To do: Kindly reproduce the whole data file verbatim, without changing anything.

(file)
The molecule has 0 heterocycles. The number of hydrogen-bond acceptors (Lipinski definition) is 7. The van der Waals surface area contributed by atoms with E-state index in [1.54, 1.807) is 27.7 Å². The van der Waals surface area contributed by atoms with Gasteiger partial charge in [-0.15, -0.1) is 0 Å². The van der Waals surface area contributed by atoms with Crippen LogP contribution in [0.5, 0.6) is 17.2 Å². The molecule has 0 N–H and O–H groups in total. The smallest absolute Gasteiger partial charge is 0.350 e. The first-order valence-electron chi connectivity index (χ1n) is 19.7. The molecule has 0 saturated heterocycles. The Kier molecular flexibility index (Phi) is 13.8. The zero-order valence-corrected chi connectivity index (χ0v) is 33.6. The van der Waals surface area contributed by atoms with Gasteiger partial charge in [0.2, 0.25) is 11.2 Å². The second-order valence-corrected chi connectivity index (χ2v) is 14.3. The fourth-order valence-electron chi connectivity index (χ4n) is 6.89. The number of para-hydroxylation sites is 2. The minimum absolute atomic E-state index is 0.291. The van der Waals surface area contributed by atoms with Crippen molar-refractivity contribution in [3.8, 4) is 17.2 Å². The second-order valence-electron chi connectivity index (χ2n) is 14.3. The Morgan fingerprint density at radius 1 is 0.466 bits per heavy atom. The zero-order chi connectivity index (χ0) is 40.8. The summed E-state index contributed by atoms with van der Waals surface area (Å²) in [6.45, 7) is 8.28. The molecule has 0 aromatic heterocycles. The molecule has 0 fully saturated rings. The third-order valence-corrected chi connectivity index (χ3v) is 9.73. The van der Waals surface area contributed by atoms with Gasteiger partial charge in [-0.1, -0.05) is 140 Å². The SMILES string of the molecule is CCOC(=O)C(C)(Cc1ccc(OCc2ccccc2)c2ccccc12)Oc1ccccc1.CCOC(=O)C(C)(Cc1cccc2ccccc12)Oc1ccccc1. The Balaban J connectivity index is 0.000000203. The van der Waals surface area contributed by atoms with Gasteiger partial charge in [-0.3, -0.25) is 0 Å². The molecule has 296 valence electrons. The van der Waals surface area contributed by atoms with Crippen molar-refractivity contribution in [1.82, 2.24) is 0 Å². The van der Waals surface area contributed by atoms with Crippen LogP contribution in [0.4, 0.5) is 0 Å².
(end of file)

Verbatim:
The molecule has 0 heterocycles. The number of hydrogen-bond acceptors (Lipinski definition) is 7. The van der Waals surface area contributed by atoms with E-state index in [1.54, 1.807) is 27.7 Å². The van der Waals surface area contributed by atoms with Gasteiger partial charge in [-0.15, -0.1) is 0 Å². The van der Waals surface area contributed by atoms with Crippen LogP contribution in [0.5, 0.6) is 17.2 Å². The molecule has 0 N–H and O–H groups in total. The smallest absolute Gasteiger partial charge is 0.350 e. The first-order valence-electron chi connectivity index (χ1n) is 19.7. The molecule has 0 saturated heterocycles. The Kier molecular flexibility index (Phi) is 13.8. The zero-order valence-corrected chi connectivity index (χ0v) is 33.6. The van der Waals surface area contributed by atoms with Gasteiger partial charge in [0.2, 0.25) is 11.2 Å². The second-order valence-corrected chi connectivity index (χ2v) is 14.3. The fourth-order valence-electron chi connectivity index (χ4n) is 6.89. The number of para-hydroxylation sites is 2. The minimum absolute atomic E-state index is 0.291. The van der Waals surface area contributed by atoms with Crippen molar-refractivity contribution in [3.8, 4) is 17.2 Å². The second-order valence-electron chi connectivity index (χ2n) is 14.3. The Morgan fingerprint density at radius 1 is 0.466 bits per heavy atom. The zero-order chi connectivity index (χ0) is 40.8. The summed E-state index contributed by atoms with van der Waals surface area (Å²) in [6.45, 7) is 8.28. The molecule has 0 aromatic heterocycles. The molecule has 0 fully saturated rings. The third-order valence-corrected chi connectivity index (χ3v) is 9.73. The van der Waals surface area contributed by atoms with Gasteiger partial charge in [-0.1, -0.05) is 140 Å². The SMILES string of the molecule is CCOC(=O)C(C)(Cc1ccc(OCc2ccccc2)c2ccccc12)Oc1ccccc1.CCOC(=O)C(C)(Cc1cccc2ccccc12)Oc1ccccc1. The Balaban J connectivity index is 0.000000203. The van der Waals surface area contributed by atoms with Gasteiger partial charge in [-0.3, -0.25) is 0 Å². The molecule has 296 valence electrons. The van der Waals surface area contributed by atoms with Crippen molar-refractivity contribution in [1.82, 2.24) is 0 Å². The van der Waals surface area contributed by atoms with Crippen LogP contribution in [0.4, 0.5) is 0 Å².